Hmmm…creepy. After looking at those ads, I am thinking of an APPROPRIATELY creepy advertisement. At Blue Springs State Park in Florida, there is an old house still furnished from its vintage appearance at the turn of the last century. When you read one of the placards, you will discover the tragedy of the daughter of that household being BURNED TO DEATH USING A GASOLINE POWERED CLOTHES IRON. Along with the vision shown in the Nissan Leaf commercial, where everything, including a dentist’s drill is powered by gasoline, there are REAL WORLD examples that could demonstrate the folly of choosing gasoline over electric.

      Just imagine the commercial where they show this gasoline powered clothes iron, and some statistics about how many people were killed and how much property was damaged…then show the statistic of over 20,000 gasoline car fires every MONTH…then show the plug of the electric clothes iron and the phrase ‘no-brainer’ as they pan off to an EV…

  4. Big Solar says:

    Very good but that dramatic voice is ridiculous.

    1. RexxSee says:

      Sorry, it can be the real voice of Nikolas Tesla.

      1. Djoni says:

        It isn’t Nicolas voice, but his own words pronounce by Jonathan David Dixon.

        Don’t know of any original voice recording of Tesla, but I like to hear it some.

          1. pjwood1 says:

            Exactly. I was going to say the narrator sounds frenetic/stressed. Better to use the actual audio of N. Tesla, and tell the audience beforehand that it’s him.

            1. Niemann says:

              From what I’ve seen, the consensus seems to be that the voice in the video Mart provides is not really Tesla. There seem to be no confirmed recordings of Tesla’s speech at all, as various Tesla scholars and institutes report.

              One recorded ad for Edison recordings, made at a time when he worked there, has been claimed as him. It seems plausible, and the voice has an early 20th-Century “elocution” sound, a very clipped and precise almost British accent, but with traces of a foreign accent too. It is quite close to the voice used here.

          2. GeorgeS says:

            Is that you in there David 🙂

            1. Phr3d says:

              my thots exactly

        1. Big Solar says:

          dramatic and weird audio. I have heard at least one interview with Nikola.

  5. CDAVIS says:

    Like

    1. Jay Cole says:

      Thanks Ambulator, that is probably easier access than the Vimeo link…will add it in to the story, (=

  6. flmark says:

    Awesome inspiration…to those of us who get it. Tesla was ahead of his time, and OUT of his time, by a century or more. In a world (oil) pumping itself to dirt cheap prices, and oblivion, I certainly hope our EV mentality is not equally out of time. Tesla was a ‘rock star’ of sorts during his lifetime, but at life’s end, he was seen more of a fringe element. I wish & hope his words can be embraced anew as all the world’s oil producers slash each other’s throats & bathe the planet in so much oil we can’t burn fast enough.

  7. Pushmi-Pullyu says:

    I like this ad a lot, but I’m not sure how something so dark in tone will play to general audiences.

    Quoting Nikola Tesla: “Electric power can drive the worlds machinery without the need of coal, oil, or gas”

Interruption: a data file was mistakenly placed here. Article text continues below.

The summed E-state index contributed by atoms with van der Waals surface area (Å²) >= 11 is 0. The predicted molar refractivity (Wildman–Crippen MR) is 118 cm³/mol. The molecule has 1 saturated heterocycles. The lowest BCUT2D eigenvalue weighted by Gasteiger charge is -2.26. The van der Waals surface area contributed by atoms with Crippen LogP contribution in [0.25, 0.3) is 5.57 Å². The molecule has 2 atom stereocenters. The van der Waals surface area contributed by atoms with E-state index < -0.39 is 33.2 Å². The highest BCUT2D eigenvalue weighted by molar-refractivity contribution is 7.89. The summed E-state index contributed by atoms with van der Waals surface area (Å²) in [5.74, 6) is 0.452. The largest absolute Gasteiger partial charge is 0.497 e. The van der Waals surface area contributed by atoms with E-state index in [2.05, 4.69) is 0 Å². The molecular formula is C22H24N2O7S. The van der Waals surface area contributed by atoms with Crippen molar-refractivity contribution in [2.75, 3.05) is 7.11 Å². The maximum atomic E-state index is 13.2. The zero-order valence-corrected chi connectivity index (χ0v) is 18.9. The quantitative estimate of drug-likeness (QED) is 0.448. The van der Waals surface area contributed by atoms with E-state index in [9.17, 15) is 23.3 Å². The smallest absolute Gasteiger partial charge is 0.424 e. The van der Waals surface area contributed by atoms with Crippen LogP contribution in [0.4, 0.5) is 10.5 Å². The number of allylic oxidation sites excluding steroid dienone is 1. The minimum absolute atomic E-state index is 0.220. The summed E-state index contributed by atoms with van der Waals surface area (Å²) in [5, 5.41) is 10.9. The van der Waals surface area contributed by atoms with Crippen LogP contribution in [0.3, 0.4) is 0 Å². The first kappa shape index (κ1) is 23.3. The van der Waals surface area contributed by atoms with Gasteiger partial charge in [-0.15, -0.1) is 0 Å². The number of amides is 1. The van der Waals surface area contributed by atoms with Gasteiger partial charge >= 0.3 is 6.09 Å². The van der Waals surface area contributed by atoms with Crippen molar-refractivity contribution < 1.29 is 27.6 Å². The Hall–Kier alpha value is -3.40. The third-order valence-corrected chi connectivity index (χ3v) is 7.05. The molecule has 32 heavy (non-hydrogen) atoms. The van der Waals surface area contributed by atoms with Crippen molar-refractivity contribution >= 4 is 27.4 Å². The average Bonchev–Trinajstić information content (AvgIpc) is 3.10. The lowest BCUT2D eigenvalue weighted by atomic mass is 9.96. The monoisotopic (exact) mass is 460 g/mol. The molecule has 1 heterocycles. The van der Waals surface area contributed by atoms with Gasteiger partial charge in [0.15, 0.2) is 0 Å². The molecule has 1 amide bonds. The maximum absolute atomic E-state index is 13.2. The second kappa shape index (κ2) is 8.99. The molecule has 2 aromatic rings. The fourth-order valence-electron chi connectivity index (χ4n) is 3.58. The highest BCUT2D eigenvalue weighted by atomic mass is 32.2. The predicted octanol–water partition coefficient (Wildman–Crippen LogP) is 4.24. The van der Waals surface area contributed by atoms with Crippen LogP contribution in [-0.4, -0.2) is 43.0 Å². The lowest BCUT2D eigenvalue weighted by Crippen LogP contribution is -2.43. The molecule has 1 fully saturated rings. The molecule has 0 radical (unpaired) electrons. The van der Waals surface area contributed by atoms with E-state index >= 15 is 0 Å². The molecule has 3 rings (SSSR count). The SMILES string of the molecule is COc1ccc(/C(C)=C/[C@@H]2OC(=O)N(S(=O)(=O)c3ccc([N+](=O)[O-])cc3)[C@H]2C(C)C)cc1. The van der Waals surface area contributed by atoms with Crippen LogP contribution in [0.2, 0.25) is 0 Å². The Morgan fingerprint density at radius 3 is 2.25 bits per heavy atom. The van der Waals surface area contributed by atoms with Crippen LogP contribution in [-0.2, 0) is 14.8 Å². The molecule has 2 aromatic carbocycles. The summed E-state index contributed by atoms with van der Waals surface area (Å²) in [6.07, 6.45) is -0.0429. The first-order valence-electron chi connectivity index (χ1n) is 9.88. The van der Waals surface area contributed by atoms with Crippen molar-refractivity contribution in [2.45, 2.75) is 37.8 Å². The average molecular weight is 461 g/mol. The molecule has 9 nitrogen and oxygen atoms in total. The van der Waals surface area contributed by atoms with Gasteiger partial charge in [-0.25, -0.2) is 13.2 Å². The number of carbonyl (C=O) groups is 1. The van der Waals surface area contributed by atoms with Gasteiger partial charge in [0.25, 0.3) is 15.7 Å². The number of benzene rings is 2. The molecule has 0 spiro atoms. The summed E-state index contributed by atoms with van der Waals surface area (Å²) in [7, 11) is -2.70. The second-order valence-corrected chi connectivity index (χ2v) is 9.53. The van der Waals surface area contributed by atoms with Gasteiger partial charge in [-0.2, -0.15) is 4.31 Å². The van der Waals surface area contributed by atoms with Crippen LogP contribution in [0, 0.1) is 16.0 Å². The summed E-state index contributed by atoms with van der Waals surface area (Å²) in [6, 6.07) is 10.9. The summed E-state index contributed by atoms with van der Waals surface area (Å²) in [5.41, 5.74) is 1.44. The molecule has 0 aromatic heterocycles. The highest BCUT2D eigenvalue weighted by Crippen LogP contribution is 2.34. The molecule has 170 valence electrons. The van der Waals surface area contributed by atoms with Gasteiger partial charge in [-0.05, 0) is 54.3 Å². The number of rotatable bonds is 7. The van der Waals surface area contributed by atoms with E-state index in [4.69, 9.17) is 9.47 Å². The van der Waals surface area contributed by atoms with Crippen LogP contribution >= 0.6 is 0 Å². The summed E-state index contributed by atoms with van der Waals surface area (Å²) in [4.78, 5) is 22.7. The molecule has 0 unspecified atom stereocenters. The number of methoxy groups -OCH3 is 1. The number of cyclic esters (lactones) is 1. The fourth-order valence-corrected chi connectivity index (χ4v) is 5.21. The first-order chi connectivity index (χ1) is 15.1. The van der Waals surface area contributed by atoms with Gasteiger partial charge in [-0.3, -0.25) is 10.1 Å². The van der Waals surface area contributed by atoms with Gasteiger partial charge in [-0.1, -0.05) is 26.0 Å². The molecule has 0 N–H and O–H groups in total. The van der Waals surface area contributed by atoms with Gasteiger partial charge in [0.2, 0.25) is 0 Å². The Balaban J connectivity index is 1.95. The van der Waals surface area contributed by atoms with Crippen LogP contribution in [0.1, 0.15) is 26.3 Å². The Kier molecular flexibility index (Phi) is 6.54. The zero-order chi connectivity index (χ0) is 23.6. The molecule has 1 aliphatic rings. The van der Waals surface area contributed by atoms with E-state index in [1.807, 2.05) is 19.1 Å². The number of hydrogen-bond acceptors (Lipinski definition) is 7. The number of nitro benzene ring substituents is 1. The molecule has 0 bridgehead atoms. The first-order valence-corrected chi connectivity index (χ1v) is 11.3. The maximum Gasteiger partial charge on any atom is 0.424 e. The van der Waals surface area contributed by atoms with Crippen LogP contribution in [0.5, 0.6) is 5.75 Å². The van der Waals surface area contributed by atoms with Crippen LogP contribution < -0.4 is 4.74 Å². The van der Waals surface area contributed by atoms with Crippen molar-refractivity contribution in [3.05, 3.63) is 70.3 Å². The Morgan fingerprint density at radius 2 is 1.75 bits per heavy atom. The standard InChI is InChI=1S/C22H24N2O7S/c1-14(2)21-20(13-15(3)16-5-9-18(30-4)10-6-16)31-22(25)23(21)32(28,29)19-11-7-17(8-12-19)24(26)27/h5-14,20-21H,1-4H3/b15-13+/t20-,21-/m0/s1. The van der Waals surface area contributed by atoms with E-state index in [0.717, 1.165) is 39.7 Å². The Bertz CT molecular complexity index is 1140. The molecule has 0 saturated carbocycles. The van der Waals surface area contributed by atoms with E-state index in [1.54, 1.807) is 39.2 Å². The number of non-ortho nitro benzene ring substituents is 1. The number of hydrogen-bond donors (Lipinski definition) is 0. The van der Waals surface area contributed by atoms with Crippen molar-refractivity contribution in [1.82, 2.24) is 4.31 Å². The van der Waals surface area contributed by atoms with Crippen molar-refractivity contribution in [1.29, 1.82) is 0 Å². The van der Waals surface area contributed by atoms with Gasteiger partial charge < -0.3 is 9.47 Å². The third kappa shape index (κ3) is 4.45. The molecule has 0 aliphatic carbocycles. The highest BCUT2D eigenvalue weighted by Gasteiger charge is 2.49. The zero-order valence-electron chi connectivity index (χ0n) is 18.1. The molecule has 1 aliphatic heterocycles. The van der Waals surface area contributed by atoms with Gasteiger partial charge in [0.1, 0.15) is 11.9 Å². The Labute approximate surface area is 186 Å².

Now that has me wondering just what prompted the quote. It sounds like something he might have said at the 1895 inauguration of the Tesla-Westinghouse Niagara Falls Power Plant.

    1. Rick says:

      Except that electricity is largely made with coal, oil, and gas.

  8. BenBrown says:

    If only college and university students decided this was one way to become activists in shaping their future and moving us toward a zero carbon world. Write and produce a video equal to or better than this promoting and explaining electric cars…

    1. sven says:

      Too bad that decades ago college and university students became activists in the No Nukes movement and shaped their future and our present as a coal-powered world, and squashed any chance for a nuclear-powered zero carbon emissions world. They were misguided in thinking coal was a more environmentally friendly choice for electricity generation.

  9. Anonymous says:

    A really good video. I think all the Tesla owners should collaborate and make a 30-45 second video and have EM pay for it to play on Super Bowl Sunday.

    How much you wanna bet GM pays for an ICE vehicle AD for Super Bowl Sunday?

  10. Someone out there says:

    An oil platform in the middle of the desert?

    1. Murrah says:

      The vid posits a dead, dry aftermath of fossil-fuel use, Mad Max style. Think deserts where there used to be oceans and salt-water seas like the Dead Sea… The was the impression I got, anyway.

    2. Niemann says:

      “An oil platform in the middle of the desert?” Of course it also shows trucks and tanks rising into the air! I think it’s meant as surrealism.

  11. kalle says:

    nice glimps of his energy transmitting tower at the end 🙂

    1. Leptoquark says:

      I noticed that too, a very nice touch!

  12. ffbj says:

    Back in the day oil company thugs would have probably burned down the Fremont factory.

    Luckily we are mostly past those times at least literally. Figuratively though they are trying to thwart evs by spreading FUD, concerning evs. Well and of course, trying to the use their paid for politicians, the government, agencies or business organizations such as NADA, to throw up roadblocks to negatively affect the ev makers ability to do business.

  13. GeorgeS says:

    I give it a thumbs up but I’m not sure how JQ Public would react.

  14. Aaron says:

    Anyone else notice the Wardencliff tower at 1:15 on the video? Nice touch.

  15. cleanworldnow says:

    Nice bit of having a wardenclyff tower in there
    at 1:15 (see right hand corner)

  16. Murrah says:

    Very cool video, though I wish they had managed to find a better voice-actor, or located the few recordings of Tesla’s actual voice making that speech.

    Vid is dark, true, but how ‘light’ will our world be if we keep to burning dino-juice? Life IS energy, and the sun is what powers that energy. Instead of burning dead things to use their carbon as fuel, using the energy of the sun through passive collectors makes a hell of a lot of sense.

    Tesla, you were under-appreciated in your time. You were a futurist in the true sense of the term.

    1. Niemann says:

      There are no known, confirmed recordings of Tesla’s voice. In the one that might have the best claim — an Edison ad from the period Tesla worked there — the accent is similar to that used in this ad. Contemporaries described that he had a higher-pitched, soft-spoken voice.

  17. James says:

    Oh how soon we forget.

    For those who are old enough – or have read the Steve Jobs book, this is the ad that was make-or-break for Apple. In fact, Steve Jobs broke the bank to show what some believe to be THE most influential TV ad in history, and it played once – during the Super Bowl.

    How many would call this “dark”?

    “1984”